I am physically and mentally exhausted when I wake on my first morning in Eger. I feel like I should be excited to be here because I have heard how wonderful this city is. But in reality, I just want to stay in my bivy all day and watch The Good Wife, which I bought from iTunes and have been working through since Japan. It’s good weather for ducks today. After weeks of hot sunny days in the high thirties (celcius), today the temperature won’t rise about 19’C and the sun will barely come out. I knock out a few hours work in the shelter of the camp kitchen and catch up on some blog posts.
I leave camp for a while to explore the city. I figure I should get out and see what the fuss is about. After-all, I am here. I’m not disappointed at all.
Eger is a lovely town with a beautiful big square that nestles under the watchful eye of Eger Castle. Children play in the fountain while their parents beg them to stop getting their clothes wet. It looks like two families; possibly aunts, uncles and cousins. It reminds me of my family’s travels through Western Europe with my god parents and cousins many moons ago. We would get up to this kind of mischief and our parents would put up with it for a while until it looked like they might have cold and whining kids on their hands for the rest of the day.
Narrow lanes weave through the townhouses and lead to the city centre like the legs of a spider. It all feels very European to me. It’s quite a contrast to the harsh days cycling across the Great Plains. I am back in refined Hungary. The one that is so easy to love (have I mentioned yet that I am falling in love with this country … but that’s for another post).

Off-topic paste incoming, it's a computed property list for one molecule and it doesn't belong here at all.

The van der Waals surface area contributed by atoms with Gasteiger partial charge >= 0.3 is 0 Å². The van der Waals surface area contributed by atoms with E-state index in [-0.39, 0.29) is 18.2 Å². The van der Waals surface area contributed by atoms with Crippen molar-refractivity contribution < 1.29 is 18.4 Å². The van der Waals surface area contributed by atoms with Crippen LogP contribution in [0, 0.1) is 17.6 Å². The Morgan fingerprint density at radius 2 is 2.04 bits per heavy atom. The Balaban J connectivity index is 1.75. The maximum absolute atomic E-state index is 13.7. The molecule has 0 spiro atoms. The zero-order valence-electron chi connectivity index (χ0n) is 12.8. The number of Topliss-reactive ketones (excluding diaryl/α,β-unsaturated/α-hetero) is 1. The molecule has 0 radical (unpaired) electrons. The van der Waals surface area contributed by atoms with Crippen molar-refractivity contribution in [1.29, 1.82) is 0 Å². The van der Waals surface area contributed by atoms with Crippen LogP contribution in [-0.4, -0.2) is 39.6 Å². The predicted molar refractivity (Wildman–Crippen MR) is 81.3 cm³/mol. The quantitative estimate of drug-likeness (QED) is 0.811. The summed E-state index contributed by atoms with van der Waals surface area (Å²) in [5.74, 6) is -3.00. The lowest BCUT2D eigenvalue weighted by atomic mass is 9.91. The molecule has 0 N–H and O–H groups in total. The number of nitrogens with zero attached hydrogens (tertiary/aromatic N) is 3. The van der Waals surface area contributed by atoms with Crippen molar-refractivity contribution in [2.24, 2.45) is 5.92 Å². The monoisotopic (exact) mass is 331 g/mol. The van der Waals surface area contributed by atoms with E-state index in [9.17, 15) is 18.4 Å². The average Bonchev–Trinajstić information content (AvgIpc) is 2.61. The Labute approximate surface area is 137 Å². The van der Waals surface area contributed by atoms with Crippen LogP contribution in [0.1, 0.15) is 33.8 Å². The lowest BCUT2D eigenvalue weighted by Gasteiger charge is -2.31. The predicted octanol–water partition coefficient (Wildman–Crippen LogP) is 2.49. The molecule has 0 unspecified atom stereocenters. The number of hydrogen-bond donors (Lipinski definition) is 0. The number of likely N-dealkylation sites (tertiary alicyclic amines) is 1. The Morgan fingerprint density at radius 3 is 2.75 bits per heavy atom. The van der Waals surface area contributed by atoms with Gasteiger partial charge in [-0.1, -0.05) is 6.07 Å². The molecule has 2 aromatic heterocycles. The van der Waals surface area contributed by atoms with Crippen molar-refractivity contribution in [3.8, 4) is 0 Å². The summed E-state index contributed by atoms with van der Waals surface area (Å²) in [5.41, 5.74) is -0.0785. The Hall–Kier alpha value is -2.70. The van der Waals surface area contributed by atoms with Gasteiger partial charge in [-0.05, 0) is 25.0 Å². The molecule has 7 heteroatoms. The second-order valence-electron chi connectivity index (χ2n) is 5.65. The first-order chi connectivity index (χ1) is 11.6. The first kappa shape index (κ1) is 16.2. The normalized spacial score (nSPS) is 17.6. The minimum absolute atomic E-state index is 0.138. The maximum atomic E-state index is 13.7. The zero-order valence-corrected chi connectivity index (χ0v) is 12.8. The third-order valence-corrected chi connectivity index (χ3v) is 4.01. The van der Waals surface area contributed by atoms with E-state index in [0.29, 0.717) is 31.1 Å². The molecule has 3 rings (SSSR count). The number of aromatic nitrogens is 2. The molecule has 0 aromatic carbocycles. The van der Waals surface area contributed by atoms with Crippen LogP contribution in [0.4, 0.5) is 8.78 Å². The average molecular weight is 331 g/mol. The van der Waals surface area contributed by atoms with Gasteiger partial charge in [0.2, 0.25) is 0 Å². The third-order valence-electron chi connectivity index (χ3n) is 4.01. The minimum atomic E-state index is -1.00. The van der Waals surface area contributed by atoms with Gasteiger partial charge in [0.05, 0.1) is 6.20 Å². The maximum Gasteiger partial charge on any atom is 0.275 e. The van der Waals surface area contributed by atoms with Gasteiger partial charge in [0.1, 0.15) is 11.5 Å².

There are many grand churches and halls all over the city. I love the bright yellow paint contrasted by grey columns. I wonder whether the yellow colour of the buildings has significance or is just popular for “very important buildings” such as cathedrals and town halls. It sure does stand out.
I go up to Eger Castle. This is more a large fort and stands above the city. It’s large but largely ruinous. The city is obviously reconstructing the castle but it looks like it will be a huge job and the interiors haven’t been done yet. There seems to be a medieval club gathering here this weekend. People walk around in costumes carrying bows and quivers full of arrows. The bows are definitely not the authentic sort … most are compound. Archery is being practiced all around the castle and some of the archers have excellent aim. I guess this is what I would have looked like if I’d stayed in Medieval Club when I was at university the first time. Yep, that’s right, I joined a Medieval Club when I was younger … it was great fun but I can’t seem to commit to clubs so it fell by the wayside. Besides I doubt I’d have the patience to make my own chain mail armour.